Well, it was claimed that Al-Arian supported terrorism as he had been involved in lobbying Congress (where he met George W. Bush) for the rights of Palestinians and had also attempted to raise funds for Palestinian social causes. In addition, the prosecution presented a range of “evidence” to the jury that was withheld from both Al-Arian and the public. Al-Arian’s defence saw that they did not have a strong case against them and so did not consider it necessary to call a single witness, believing that the burden of proof rested with the prosecution. The insubstantial, or more accurately, non-existent submission of evidence was apparent to the jury deliberating the case; they found Al-Arian not guilty on all counts.
Several jury members were interviewed in the film as saying that they did not understand the grounds for the Israelis’ testimony or their connection to the case. Several others also said that they had the distinct impression that the prosecution wanted the jury to quite simply take their word for it that Al-Arian was guilty. But they could not sentence him on such flimsy grounds.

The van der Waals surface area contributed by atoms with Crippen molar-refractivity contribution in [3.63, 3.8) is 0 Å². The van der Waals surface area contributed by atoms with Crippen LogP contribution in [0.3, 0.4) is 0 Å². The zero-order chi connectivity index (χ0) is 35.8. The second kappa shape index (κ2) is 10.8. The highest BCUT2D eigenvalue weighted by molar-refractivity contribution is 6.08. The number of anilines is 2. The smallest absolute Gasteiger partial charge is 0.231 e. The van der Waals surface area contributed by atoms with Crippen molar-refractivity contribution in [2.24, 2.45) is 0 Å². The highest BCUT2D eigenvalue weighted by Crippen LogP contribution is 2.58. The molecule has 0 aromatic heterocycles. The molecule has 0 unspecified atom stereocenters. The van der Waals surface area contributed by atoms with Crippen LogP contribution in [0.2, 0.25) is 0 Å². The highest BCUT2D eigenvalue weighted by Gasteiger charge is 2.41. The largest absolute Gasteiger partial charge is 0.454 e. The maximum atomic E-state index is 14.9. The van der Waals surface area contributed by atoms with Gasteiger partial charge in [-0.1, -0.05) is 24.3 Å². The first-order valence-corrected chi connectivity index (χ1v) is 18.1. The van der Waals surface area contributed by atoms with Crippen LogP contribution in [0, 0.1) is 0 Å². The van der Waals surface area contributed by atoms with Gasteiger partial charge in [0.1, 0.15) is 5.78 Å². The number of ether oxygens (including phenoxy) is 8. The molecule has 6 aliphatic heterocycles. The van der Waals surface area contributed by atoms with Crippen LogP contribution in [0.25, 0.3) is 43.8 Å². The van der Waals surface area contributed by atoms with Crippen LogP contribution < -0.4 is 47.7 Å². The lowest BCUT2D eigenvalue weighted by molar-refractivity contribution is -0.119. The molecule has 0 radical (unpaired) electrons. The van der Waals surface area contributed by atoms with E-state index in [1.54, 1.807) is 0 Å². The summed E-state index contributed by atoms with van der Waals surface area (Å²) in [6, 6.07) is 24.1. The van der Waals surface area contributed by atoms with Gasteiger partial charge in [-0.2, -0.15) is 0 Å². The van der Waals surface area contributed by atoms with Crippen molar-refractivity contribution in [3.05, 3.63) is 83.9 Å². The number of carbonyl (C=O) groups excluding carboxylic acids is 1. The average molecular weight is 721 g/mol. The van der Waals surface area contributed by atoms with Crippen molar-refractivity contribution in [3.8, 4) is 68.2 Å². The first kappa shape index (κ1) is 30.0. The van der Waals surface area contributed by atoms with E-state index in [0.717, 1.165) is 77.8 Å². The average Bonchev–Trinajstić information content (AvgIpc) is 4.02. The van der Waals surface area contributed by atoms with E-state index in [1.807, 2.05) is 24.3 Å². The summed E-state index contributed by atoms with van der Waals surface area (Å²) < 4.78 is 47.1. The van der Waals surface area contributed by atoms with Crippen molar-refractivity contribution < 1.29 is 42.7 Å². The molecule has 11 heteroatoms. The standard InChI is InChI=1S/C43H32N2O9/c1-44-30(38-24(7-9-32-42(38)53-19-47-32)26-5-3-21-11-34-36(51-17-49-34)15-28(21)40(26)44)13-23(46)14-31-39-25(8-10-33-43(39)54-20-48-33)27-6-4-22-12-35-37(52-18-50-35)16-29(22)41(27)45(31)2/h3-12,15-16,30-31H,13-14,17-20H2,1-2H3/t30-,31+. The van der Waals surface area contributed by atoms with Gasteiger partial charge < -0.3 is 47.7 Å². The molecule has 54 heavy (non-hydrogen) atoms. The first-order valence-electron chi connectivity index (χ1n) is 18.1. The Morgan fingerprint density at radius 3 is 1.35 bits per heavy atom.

WHEN NEWS OF the jury’s verdict reached Al-Arian’s family there was immense relief and they concluded that the justice system was a fair one. But their joy was short-lived – the prosecution decided to reverse their crushing defeat and charge Al-Arian again, this time on the 9 of 17 counts for which there had been a hung jury. The result was a desperate campaign of attrition against both Al-Arian and his family. As Al-Arian himself says in the film: “justice doesn’t come cheap in this country.” Several hundred thousand dollars were paid to the defence lawyers. After another round of hearings both parties came to a settlement. It culminated in an absurd end-game where Al-Arian was to be allowed to leave the country if he was willing to “admit” to a series of truisms, like helping Palestinian activists in the USA and having worked to bolster human rights and strengthen Palestinian independence. None of these admissions in any way constituted a criminal act, but the prosecution nevertheless looked upon it as a victory.